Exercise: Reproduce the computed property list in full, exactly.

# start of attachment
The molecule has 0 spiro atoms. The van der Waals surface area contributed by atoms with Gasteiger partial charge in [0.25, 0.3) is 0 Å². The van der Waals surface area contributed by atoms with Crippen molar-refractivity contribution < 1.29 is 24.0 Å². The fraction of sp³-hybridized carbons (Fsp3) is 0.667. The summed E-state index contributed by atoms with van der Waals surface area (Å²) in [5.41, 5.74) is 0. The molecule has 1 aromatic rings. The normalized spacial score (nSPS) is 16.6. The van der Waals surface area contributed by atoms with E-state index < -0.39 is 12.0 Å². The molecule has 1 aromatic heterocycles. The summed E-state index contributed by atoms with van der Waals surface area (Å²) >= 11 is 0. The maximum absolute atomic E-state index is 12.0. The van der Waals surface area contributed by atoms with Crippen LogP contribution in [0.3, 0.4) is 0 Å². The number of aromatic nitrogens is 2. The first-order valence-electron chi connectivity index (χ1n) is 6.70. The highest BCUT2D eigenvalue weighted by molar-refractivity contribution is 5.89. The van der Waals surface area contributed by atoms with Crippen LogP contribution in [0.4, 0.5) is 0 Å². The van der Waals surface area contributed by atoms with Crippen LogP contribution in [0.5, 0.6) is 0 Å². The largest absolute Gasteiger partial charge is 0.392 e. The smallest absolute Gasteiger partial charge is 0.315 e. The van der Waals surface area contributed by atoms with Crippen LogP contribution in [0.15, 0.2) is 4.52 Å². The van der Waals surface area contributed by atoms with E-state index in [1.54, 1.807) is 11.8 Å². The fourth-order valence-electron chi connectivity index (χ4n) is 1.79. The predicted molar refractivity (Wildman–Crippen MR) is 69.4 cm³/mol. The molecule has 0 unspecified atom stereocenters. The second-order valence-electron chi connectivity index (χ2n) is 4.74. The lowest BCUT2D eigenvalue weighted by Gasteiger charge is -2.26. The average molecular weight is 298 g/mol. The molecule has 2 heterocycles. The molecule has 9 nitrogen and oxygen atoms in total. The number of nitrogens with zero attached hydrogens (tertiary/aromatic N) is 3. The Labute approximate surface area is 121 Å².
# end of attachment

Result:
The molecule has 0 spiro atoms. The van der Waals surface area contributed by atoms with Gasteiger partial charge in [0.25, 0.3) is 0 Å². The van der Waals surface area contributed by atoms with Crippen molar-refractivity contribution < 1.29 is 24.0 Å². The fraction of sp³-hybridized carbons (Fsp3) is 0.667. The summed E-state index contributed by atoms with van der Waals surface area (Å²) in [5.41, 5.74) is 0. The molecule has 1 aromatic rings. The normalized spacial score (nSPS) is 16.6. The van der Waals surface area contributed by atoms with E-state index < -0.39 is 12.0 Å². The molecule has 1 aromatic heterocycles. The summed E-state index contributed by atoms with van der Waals surface area (Å²) >= 11 is 0. The maximum absolute atomic E-state index is 12.0. The van der Waals surface area contributed by atoms with Crippen LogP contribution in [0.3, 0.4) is 0 Å². The number of aromatic nitrogens is 2. The first-order valence-electron chi connectivity index (χ1n) is 6.70. The highest BCUT2D eigenvalue weighted by molar-refractivity contribution is 5.89. The van der Waals surface area contributed by atoms with Crippen LogP contribution in [0.4, 0.5) is 0 Å². The van der Waals surface area contributed by atoms with Crippen LogP contribution in [0.5, 0.6) is 0 Å². The largest absolute Gasteiger partial charge is 0.392 e. The smallest absolute Gasteiger partial charge is 0.315 e. The van der Waals surface area contributed by atoms with Crippen LogP contribution in [0.15, 0.2) is 4.52 Å². The van der Waals surface area contributed by atoms with E-state index in [1.54, 1.807) is 11.8 Å². The fourth-order valence-electron chi connectivity index (χ4n) is 1.79. The predicted molar refractivity (Wildman–Crippen MR) is 69.4 cm³/mol. The molecule has 0 unspecified atom stereocenters. The second-order valence-electron chi connectivity index (χ2n) is 4.74. The lowest BCUT2D eigenvalue weighted by Gasteiger charge is -2.26. The average molecular weight is 298 g/mol. The molecule has 2 heterocycles. The molecule has 9 nitrogen and oxygen atoms in total. The number of nitrogens with zero attached hydrogens (tertiary/aromatic N) is 3. The Labute approximate surface area is 121 Å².